Your new word for the day is 'copyfraud'. Here's the definition from Wikipedia: "Copyfraud refers to false copyright claims by individuals or institutions with respect to content that is in the public domain. Such claims are wrongful because material that is not copyrighted is free for all to use, modify and reproduce." In the current case, copyfraud also applies to materials that are license CC-by. As Peter Murray-Rust writes in the GOAL mailing list, "Springer took all the images published in its journals and stamped COPYRIGHT SPRINGER over all of them and offered them for sale at 60 USD. This included all my publications in BioMedCentral, a CC-BY Open Access journal..." In another post he notes that Oxford University Press is "charging large prices for re-use of CC-BY articles (e.g. 400 USD for use in an academic course pack for 100 students."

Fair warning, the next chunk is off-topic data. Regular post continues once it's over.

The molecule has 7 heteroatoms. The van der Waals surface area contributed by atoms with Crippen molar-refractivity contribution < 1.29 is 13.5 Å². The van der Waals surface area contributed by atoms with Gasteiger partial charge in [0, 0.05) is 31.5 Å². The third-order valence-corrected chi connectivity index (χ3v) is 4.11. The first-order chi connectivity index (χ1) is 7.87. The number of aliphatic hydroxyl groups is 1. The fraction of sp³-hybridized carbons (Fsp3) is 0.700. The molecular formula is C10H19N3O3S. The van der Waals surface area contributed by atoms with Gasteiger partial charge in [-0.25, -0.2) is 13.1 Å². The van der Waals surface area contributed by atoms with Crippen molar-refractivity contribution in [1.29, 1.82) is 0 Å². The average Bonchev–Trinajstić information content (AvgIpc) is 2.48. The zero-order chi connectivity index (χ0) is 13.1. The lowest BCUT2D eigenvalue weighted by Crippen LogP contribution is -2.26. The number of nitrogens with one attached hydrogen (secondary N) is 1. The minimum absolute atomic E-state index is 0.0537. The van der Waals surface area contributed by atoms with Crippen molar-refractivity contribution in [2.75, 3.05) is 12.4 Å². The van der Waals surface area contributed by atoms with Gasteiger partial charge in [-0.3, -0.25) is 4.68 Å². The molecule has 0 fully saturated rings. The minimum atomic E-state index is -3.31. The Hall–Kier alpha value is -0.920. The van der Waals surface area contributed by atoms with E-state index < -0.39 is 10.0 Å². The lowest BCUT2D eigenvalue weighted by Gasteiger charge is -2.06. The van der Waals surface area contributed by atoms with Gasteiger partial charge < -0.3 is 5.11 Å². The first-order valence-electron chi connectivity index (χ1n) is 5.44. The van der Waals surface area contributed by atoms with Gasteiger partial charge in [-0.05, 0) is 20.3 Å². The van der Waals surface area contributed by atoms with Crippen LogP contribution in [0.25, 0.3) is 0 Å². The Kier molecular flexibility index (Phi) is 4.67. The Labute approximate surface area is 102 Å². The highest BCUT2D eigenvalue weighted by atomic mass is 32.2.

Let's be clear, though. Far from being 'fraud', these actions on the part of Springer and OUP are not illegal. Even if you pay OUP publishing fees to license your paper as CC-by, OUP can turn around and charge $400 for it because this is allowed by the license. Currently publishers are saying these practices are "mistakes" (and Springer, for example, has removed the images). But how long before these 'mistakes' are 'policy'? And of course, "there is the additional ongoing problem when articles which authors have paid to have Open, are hidden behind a paywall." If only somebody could have predicted that CC-by licenses would be used this way!